One of the hardest environmental problems to deal with is, surprisingly, the pollution that comes from making cement. The material that makes up our buildings, sidewalks, and almost everything else in cities, comes at a cost — it creates a ton of harmful carbon pollution, around 7% of our global total.
So in the effort to fight the overheating of our planet and the extreme weather events that come with it, we need to find some concrete solutions to this problem.
A team of engineers and scientists at the University of Colorado Boulder may have done just that. In a remarkable effort, they have developed a way to make the cement production process carbon-neutral or carbon-negative, meaning that their new method of creating cement isn’t going to cause more overheating of our planet.
They developed this amazing cement by using one of the ocean’s tiniest creatures — microalgae — that naturally absorbs carbon.
Normally, cement is made by burning limestone from quarries before adding and mixing in sands, stones, and water. But these researchers found that if cement makers use limestone produced by these aquatic critters instead of using “quarried limestone,” we could theoretically pull more carbon out of the air than is emitted during the process of cement production.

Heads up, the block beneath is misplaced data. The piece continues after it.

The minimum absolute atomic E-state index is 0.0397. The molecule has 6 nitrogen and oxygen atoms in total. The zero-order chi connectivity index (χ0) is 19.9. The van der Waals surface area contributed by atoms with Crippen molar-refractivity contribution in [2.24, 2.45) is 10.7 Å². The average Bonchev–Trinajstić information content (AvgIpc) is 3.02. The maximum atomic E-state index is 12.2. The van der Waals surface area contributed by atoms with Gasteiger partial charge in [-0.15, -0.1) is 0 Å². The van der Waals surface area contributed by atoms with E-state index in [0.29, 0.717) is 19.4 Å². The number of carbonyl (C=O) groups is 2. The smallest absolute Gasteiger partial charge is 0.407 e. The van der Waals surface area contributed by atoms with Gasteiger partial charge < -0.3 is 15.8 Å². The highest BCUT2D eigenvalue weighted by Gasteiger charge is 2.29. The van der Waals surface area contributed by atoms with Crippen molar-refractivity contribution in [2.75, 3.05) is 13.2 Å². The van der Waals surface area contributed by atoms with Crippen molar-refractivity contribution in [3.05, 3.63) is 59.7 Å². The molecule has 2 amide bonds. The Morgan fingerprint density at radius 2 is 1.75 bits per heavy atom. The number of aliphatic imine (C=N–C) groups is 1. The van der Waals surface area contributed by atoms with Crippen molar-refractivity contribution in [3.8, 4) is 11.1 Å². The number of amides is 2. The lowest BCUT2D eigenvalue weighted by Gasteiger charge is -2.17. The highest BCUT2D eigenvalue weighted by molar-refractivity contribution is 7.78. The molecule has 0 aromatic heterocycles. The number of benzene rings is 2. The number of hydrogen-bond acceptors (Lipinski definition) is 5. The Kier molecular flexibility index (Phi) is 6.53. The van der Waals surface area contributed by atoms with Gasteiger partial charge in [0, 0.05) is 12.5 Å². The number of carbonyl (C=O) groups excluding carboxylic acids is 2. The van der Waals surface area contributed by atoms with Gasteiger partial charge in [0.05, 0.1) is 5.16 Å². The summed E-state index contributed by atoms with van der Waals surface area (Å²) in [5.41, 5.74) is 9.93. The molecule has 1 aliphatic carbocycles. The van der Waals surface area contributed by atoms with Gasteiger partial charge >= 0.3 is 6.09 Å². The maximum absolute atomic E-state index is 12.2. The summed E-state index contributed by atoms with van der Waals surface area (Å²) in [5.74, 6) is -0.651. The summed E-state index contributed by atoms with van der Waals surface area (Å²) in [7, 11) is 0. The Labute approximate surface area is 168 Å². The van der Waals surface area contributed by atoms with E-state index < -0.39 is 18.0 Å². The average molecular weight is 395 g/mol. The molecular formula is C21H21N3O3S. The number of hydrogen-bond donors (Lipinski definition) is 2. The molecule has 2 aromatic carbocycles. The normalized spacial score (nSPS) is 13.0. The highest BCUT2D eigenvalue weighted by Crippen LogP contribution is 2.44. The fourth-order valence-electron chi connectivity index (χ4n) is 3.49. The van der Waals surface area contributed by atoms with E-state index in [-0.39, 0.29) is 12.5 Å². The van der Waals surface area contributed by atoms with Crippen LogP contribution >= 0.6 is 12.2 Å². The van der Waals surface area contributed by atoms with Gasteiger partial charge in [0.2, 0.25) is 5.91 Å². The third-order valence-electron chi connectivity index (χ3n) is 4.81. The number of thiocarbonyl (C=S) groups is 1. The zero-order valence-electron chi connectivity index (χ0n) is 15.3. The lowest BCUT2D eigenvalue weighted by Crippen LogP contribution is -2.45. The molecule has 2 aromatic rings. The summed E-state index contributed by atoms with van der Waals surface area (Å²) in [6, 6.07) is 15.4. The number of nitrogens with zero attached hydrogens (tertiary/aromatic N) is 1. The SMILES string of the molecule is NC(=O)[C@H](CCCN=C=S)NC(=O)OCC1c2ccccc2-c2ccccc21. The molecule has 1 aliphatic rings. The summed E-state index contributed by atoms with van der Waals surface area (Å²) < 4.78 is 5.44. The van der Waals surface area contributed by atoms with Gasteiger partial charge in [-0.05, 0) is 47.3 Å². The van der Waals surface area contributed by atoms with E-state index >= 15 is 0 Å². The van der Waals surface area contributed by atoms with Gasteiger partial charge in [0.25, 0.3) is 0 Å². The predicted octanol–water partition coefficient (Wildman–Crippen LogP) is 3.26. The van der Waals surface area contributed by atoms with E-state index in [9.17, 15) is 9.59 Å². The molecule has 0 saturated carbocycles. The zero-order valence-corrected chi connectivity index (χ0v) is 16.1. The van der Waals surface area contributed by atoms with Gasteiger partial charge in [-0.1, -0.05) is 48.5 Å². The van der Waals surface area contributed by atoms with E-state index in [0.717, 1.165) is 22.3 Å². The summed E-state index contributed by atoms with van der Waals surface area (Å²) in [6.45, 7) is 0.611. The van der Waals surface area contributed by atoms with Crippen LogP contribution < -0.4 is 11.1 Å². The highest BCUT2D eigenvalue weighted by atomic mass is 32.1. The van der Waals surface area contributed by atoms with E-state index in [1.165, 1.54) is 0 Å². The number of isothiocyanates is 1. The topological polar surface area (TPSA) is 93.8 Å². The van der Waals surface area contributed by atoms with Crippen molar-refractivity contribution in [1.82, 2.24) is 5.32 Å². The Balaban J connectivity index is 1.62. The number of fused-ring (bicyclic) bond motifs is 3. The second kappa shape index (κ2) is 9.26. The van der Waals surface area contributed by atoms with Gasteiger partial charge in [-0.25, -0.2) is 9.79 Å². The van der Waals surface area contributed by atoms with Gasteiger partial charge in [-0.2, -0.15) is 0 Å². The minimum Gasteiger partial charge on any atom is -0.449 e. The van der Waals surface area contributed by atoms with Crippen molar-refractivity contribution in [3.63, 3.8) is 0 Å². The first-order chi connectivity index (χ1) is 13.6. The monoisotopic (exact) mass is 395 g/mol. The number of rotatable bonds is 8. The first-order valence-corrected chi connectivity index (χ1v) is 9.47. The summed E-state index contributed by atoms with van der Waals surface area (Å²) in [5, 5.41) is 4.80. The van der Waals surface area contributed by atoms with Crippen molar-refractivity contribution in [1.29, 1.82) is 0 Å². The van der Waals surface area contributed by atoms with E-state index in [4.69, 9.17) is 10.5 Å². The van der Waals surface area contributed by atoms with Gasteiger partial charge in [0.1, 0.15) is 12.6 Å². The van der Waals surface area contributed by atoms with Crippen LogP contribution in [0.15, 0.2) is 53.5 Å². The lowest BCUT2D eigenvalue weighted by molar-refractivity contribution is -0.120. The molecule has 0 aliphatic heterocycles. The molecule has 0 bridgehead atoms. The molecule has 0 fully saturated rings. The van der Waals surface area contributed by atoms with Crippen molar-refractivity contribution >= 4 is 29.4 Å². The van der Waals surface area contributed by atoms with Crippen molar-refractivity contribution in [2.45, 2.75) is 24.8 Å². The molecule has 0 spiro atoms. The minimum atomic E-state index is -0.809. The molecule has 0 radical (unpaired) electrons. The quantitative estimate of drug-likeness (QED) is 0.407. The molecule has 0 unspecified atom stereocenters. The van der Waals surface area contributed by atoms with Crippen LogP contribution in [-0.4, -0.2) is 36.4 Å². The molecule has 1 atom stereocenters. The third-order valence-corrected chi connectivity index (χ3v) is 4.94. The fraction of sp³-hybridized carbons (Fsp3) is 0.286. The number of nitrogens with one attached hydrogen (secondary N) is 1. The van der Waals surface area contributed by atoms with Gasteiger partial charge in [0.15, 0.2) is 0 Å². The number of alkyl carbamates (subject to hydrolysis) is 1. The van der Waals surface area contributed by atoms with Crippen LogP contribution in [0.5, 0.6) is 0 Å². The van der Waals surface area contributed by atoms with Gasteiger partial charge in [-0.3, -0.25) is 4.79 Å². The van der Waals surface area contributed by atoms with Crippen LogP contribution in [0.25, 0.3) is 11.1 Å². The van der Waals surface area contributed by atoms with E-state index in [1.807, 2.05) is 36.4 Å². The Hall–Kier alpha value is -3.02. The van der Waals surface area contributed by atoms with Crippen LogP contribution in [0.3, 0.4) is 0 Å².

This means we could cement some serious progress by swapping out the traditional process of cement production for this cool, innovative alternative.
The pioneering team has already begun to receive accolades for their work, including a $3.2 million grant from the Department of Energy.
“This is a really exciting moment for our team,” said Wil Srubar, who’s serving as the lead principal investigator on the project, as well as an associate professor in Civil, Environmental and Architectural Engineering and CU Boulder’s Materials Science and Engineering Program. “For the industry, now is the time to solve this very wicked problem. We believe that we have one of the best solutions, if not the best solution, for the cement and concrete industry to address its carbon problem.”
Considering how much cement we produce every single day, how much pollution it causes, and how much cement we’ll need to create to build the cities of tomorrow, this work could be crucial in protecting our communities.
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